Balance of plant | Emergency backup generators
The power behind power6 October 2010
Emergency diesel backup generators are vital for safety; every nuclear power reactor has at least two of them. So as new-build begins to take off and the market for replacements heats up, suppliers are gearing up and battling for orders. By Claire Maden
Within a nuclear power plant, emergency diesel backup generators (EDBGs) are a vital part of plant safety systems. In normal operation, a nuclear plant produces the power needed to operate its coolant circulation system and other safety critical systems. In the event that power from the plant itself, or from the electricity grid, should not be available, EDBGs spring into action to ensure that coolant circulation is maintained and the reactor can be safely shut down. So crucial are EDBGs that every nuclear reactor has at least two of them, ready to start at a moment’s notice.
As well as being present in duplicate to ensure redundancy at all times, nuclear power plant EDBGs are subject to rigorous regulatory control to ensure their availability and reliability. They must meet strict technical requirements, typically being able to reach their rated voltage and frequency within ten seconds of startup.
Standards are set by national bodies and codes including the IEEE, ASME (USA), RCCE and RCCM codes (France), the CSA (Canada), KTA (Germany), GOST and ROSTECHNADZOR (Russia) and YVL (Finland). The Institute of Electrical and Electronics Engineers (IEEE) Standard 387-1995 is a benchmark that is widely referenced for principal design criteria and qualification and testing guidelines, to ensure that generators meet performance requirements.
After installation, EDBGs must pass frequent and stringent tests as prescribed by the relevant national regulator to ensure their availability and reliability. The US Nuclear Regulatory Commission, for example, requires each EBDG to be started up and loaded at least once every 31 days, with additional tests required at six-monthly intervals, plus further extensive tests at every refuelling outage (or at least once every two years). Once every ten years, when the plant is in outage, the NRC requires all redundant EBDG units to be started simultaneously in order to identify any common failure modes that have gone undetected in tests of the single units.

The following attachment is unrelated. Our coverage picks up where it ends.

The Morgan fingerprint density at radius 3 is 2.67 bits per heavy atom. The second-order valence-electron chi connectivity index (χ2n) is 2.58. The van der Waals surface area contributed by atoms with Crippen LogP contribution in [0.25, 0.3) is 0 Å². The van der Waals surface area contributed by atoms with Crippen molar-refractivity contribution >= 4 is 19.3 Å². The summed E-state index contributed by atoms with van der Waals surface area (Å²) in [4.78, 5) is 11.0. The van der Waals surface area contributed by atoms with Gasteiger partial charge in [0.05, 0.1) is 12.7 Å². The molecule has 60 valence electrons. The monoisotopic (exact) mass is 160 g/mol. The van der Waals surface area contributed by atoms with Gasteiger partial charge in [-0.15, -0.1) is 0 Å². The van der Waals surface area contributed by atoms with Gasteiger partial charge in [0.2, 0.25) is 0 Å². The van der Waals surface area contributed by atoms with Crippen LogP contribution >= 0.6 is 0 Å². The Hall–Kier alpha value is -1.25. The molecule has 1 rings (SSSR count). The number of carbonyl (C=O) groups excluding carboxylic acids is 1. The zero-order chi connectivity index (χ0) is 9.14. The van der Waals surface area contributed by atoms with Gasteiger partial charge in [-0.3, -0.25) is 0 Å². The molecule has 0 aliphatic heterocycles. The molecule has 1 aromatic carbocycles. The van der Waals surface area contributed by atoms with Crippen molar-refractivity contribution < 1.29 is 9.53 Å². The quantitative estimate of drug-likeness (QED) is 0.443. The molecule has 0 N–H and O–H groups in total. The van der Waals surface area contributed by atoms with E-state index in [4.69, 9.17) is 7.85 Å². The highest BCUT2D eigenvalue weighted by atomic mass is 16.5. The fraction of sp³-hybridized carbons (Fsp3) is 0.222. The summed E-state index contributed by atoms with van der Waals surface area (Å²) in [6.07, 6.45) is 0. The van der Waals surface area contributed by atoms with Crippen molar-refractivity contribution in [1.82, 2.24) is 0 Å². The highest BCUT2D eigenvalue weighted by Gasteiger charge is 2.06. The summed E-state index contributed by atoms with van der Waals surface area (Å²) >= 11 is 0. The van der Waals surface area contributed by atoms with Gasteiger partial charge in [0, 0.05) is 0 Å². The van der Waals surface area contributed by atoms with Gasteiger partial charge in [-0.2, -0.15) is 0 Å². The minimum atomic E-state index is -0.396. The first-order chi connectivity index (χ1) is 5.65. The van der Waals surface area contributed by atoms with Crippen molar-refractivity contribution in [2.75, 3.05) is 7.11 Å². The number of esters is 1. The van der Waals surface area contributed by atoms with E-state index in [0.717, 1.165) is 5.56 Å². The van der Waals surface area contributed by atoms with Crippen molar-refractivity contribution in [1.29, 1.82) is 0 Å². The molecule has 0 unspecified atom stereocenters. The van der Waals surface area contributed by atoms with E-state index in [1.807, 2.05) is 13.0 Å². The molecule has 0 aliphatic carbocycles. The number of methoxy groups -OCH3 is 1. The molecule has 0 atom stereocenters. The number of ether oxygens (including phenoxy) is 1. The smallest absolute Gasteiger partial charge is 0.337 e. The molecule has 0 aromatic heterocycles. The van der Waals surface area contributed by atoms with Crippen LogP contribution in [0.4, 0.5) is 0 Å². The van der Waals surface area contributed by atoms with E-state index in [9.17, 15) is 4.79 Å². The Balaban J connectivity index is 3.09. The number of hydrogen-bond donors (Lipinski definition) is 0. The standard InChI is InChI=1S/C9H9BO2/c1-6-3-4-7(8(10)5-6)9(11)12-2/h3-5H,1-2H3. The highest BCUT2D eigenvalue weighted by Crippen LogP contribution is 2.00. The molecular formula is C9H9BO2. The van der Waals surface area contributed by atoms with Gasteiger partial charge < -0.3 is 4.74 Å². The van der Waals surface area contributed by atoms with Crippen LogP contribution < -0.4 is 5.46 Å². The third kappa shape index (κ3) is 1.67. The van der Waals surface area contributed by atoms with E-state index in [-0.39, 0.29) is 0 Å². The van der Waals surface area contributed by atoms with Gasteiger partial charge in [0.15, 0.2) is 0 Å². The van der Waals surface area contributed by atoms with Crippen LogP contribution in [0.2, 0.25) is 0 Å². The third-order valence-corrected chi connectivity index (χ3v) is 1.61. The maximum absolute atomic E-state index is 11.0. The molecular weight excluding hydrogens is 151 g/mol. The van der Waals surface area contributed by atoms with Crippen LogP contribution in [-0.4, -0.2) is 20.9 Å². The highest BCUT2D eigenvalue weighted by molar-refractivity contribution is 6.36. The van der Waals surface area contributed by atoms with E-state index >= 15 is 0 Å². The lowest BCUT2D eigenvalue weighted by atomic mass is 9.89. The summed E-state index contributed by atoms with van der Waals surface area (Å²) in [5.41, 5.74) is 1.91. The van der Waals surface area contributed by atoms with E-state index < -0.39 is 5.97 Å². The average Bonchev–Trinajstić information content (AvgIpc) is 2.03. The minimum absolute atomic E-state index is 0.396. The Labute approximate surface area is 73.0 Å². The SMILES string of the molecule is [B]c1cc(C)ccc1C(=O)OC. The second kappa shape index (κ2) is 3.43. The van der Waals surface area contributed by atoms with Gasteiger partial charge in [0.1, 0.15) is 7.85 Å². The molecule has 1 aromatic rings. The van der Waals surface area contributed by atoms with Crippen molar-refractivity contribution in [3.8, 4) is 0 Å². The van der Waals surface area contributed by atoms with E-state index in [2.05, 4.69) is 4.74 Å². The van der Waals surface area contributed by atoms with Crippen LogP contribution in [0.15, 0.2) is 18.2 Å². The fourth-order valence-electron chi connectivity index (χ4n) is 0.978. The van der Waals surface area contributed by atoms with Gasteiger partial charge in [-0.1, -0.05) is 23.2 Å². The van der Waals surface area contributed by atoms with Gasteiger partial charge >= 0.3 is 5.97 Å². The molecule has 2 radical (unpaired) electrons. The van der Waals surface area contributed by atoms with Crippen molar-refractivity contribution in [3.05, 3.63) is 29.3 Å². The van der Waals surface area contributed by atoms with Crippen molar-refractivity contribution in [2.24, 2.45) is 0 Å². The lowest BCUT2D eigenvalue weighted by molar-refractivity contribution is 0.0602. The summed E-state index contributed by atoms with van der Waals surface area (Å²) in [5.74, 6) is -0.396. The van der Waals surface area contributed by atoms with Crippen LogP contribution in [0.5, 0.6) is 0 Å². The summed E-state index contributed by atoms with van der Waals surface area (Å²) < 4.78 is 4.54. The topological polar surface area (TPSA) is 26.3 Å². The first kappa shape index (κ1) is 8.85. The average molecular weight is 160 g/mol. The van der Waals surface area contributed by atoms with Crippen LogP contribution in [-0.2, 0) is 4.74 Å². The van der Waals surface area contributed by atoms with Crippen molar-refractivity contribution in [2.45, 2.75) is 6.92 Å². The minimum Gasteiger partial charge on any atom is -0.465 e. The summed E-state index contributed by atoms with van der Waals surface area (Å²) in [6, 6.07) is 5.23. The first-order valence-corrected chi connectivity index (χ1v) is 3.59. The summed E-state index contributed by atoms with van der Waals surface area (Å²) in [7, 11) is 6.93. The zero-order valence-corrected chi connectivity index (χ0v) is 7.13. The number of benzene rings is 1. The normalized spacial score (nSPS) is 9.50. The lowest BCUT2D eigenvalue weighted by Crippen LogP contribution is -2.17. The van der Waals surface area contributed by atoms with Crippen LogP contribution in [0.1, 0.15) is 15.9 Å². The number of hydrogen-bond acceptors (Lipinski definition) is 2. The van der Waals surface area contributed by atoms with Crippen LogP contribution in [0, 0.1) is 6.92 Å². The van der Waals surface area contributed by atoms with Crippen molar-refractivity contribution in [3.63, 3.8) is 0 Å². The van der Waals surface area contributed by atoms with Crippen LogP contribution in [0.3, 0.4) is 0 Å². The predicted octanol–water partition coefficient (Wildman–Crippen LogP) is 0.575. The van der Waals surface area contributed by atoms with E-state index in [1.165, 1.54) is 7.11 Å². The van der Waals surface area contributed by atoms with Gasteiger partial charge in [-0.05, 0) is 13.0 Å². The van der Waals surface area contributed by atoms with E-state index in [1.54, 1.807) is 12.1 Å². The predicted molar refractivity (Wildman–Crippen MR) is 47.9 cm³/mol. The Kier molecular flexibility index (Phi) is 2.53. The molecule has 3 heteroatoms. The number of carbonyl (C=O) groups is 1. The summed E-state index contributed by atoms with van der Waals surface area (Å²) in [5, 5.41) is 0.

EDBGs in use in nuclear power plants around the world are typically small capacity (1MW to 25MW) medium-speed four-stroke diesel engines, started by compressed air. Most of the major diesel generator manufacturers that are actively promoting their EDBGs for use in nuclear power plants today can trace their pedigree back over many decades, often to diesel engines developed initially for marine propulsion or railway locomotives. The much talked-of nuclear renaissance, and the ever approaching likelihood of new orders for nuclear plants, has led to a trend for increasing internationalisation in the nuclear component supply industry, and EDBGs have been no exception.
Alstom Power, working through a consortium with MAN Diesel SE, claims to be the world leader in the supply of EDBGs, having installed over 50% of the world’s integrated EBDG packages for nuclear reactors over the past decade. The company boasts a history of 31 projects on 50 reactors around the world, including power plants in China, Korea, India, Africa and Europe. MAN Diesel & Turbo bills itself as the world market leader for large diesel engines, designed and manufactured both by the company itself and by its licensees around the world. The Germany based company acquired French diesel engine manufacturer SEMT Pielstick SA, in 2006.
Alstom offers EBDG packages based on MAN Diesel’s PA6-B engine, providing 3-7MW of power generating up to 7MWe, and its PC2-6B engine, offering up to 15MW and generating up to 9MWe. They can reach their rated speed and voltage within ten seconds of start up. Alstom offers EBDG packages based on MAN Diesel’s PA6-B engine, providing up to 7 MWe, and its PC2-6B engine, offering up to 9 MWe. They can reach their rated speed and voltage within ten seconds of start up. . Its EDBGs are certified for nuclear use in countries including China, the USA, France, India, Japan and Korea. With an eye to the Chinese market, with its project localisation requirements, Alstom Power has set up facilities in Wuhan through which it is working to supply its generators to the country’s burgeoning nuclear power sector.
Current projects include the supply of 35 EDBGs for Chinese nuclear power plants and four engines for both the Olkiluoto 3 and Flamanville 3 EPRs in Europe (see Table 1). Alstom has also, over the past decade, delivered integrated packages to various types of power plants including PWRs, PHWRs (Qinshan 1&2, China), ABWRs (Lungmen 1&2, Taiwan) and VVERs (Tianwan 1&2, China and Kudankulam 1&2, India).